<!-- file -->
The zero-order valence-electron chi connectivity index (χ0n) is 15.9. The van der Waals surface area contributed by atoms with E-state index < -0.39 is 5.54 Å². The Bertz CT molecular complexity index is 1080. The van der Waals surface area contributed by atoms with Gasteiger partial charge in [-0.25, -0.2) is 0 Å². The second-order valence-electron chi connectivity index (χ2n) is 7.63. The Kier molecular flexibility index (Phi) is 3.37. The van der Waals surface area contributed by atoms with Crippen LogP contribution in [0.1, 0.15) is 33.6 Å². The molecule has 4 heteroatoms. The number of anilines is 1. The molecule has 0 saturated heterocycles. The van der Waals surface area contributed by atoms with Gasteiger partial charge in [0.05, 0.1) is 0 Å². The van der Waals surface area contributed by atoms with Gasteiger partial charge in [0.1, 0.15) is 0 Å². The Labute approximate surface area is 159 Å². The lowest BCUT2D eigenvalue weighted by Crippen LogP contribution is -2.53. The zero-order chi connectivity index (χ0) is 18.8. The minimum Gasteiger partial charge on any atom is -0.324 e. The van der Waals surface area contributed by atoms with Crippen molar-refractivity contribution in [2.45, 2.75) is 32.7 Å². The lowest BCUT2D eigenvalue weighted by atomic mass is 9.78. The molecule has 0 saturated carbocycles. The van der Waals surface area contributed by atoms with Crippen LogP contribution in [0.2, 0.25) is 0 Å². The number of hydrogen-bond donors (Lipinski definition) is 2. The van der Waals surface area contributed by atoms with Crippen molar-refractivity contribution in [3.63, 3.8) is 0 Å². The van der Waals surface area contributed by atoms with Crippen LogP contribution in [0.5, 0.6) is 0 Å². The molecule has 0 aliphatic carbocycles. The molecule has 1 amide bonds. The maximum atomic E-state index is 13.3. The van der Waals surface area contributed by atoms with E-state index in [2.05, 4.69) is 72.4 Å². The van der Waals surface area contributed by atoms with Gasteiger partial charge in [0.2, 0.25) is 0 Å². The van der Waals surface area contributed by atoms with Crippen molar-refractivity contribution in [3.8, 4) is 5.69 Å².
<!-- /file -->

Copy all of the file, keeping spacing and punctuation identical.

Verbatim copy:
The zero-order valence-electron chi connectivity index (χ0n) is 15.9. The van der Waals surface area contributed by atoms with E-state index < -0.39 is 5.54 Å². The Bertz CT molecular complexity index is 1080. The van der Waals surface area contributed by atoms with Gasteiger partial charge in [-0.25, -0.2) is 0 Å². The second-order valence-electron chi connectivity index (χ2n) is 7.63. The Kier molecular flexibility index (Phi) is 3.37. The van der Waals surface area contributed by atoms with Crippen LogP contribution in [0.1, 0.15) is 33.6 Å². The molecule has 4 heteroatoms. The number of anilines is 1. The molecule has 0 saturated heterocycles. The van der Waals surface area contributed by atoms with Gasteiger partial charge in [0.05, 0.1) is 0 Å². The van der Waals surface area contributed by atoms with Gasteiger partial charge in [0.1, 0.15) is 0 Å². The Labute approximate surface area is 159 Å². The lowest BCUT2D eigenvalue weighted by Crippen LogP contribution is -2.53. The zero-order chi connectivity index (χ0) is 18.8. The minimum Gasteiger partial charge on any atom is -0.324 e. The van der Waals surface area contributed by atoms with Crippen molar-refractivity contribution in [2.45, 2.75) is 32.7 Å². The lowest BCUT2D eigenvalue weighted by atomic mass is 9.78. The molecule has 0 saturated carbocycles. The van der Waals surface area contributed by atoms with Crippen LogP contribution in [0.2, 0.25) is 0 Å². The number of hydrogen-bond donors (Lipinski definition) is 2. The van der Waals surface area contributed by atoms with Crippen molar-refractivity contribution in [3.63, 3.8) is 0 Å². The van der Waals surface area contributed by atoms with Crippen LogP contribution in [0.5, 0.6) is 0 Å². The molecule has 0 aliphatic carbocycles. The molecule has 1 amide bonds. The maximum atomic E-state index is 13.3. The van der Waals surface area contributed by atoms with E-state index in [2.05, 4.69) is 72.4 Å². The van der Waals surface area contributed by atoms with Gasteiger partial charge in [0.2, 0.25) is 0 Å². The van der Waals surface area contributed by atoms with Crippen molar-refractivity contribution in [3.8, 4) is 5.69 Å².